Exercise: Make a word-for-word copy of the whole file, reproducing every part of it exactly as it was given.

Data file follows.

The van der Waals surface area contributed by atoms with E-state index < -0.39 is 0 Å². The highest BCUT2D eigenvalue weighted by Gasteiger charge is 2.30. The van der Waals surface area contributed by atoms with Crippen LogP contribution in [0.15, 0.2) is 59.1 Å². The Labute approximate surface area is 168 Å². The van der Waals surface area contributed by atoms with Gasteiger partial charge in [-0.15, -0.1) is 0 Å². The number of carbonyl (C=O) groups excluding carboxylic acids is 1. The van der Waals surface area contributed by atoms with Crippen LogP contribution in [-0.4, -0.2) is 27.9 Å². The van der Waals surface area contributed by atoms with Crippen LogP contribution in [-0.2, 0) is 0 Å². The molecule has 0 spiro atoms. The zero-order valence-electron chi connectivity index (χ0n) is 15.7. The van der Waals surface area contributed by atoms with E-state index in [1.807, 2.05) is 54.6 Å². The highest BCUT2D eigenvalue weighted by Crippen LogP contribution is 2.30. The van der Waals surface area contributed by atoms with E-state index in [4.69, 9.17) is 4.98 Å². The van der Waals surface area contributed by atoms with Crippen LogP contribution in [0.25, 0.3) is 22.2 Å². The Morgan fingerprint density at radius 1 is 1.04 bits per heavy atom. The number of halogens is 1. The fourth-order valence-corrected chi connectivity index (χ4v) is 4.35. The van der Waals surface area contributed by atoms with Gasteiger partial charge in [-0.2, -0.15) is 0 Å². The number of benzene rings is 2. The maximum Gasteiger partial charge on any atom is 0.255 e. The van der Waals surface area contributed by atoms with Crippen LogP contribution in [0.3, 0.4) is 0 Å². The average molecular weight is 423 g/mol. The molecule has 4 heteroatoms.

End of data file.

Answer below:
The van der Waals surface area contributed by atoms with E-state index < -0.39 is 0 Å². The highest BCUT2D eigenvalue weighted by Gasteiger charge is 2.30. The van der Waals surface area contributed by atoms with Crippen LogP contribution in [0.15, 0.2) is 59.1 Å². The Labute approximate surface area is 168 Å². The van der Waals surface area contributed by atoms with Gasteiger partial charge in [-0.15, -0.1) is 0 Å². The number of carbonyl (C=O) groups excluding carboxylic acids is 1. The van der Waals surface area contributed by atoms with Crippen LogP contribution in [-0.4, -0.2) is 27.9 Å². The van der Waals surface area contributed by atoms with Crippen LogP contribution in [-0.2, 0) is 0 Å². The molecule has 0 spiro atoms. The zero-order valence-electron chi connectivity index (χ0n) is 15.7. The van der Waals surface area contributed by atoms with E-state index in [1.807, 2.05) is 54.6 Å². The highest BCUT2D eigenvalue weighted by Crippen LogP contribution is 2.30. The van der Waals surface area contributed by atoms with E-state index in [4.69, 9.17) is 4.98 Å². The van der Waals surface area contributed by atoms with Crippen LogP contribution in [0.25, 0.3) is 22.2 Å². The Morgan fingerprint density at radius 1 is 1.04 bits per heavy atom. The number of halogens is 1. The fourth-order valence-corrected chi connectivity index (χ4v) is 4.35. The van der Waals surface area contributed by atoms with Gasteiger partial charge in [-0.2, -0.15) is 0 Å². The number of benzene rings is 2. The maximum Gasteiger partial charge on any atom is 0.255 e. The van der Waals surface area contributed by atoms with Crippen LogP contribution in [0.3, 0.4) is 0 Å². The average molecular weight is 423 g/mol. The molecule has 4 heteroatoms.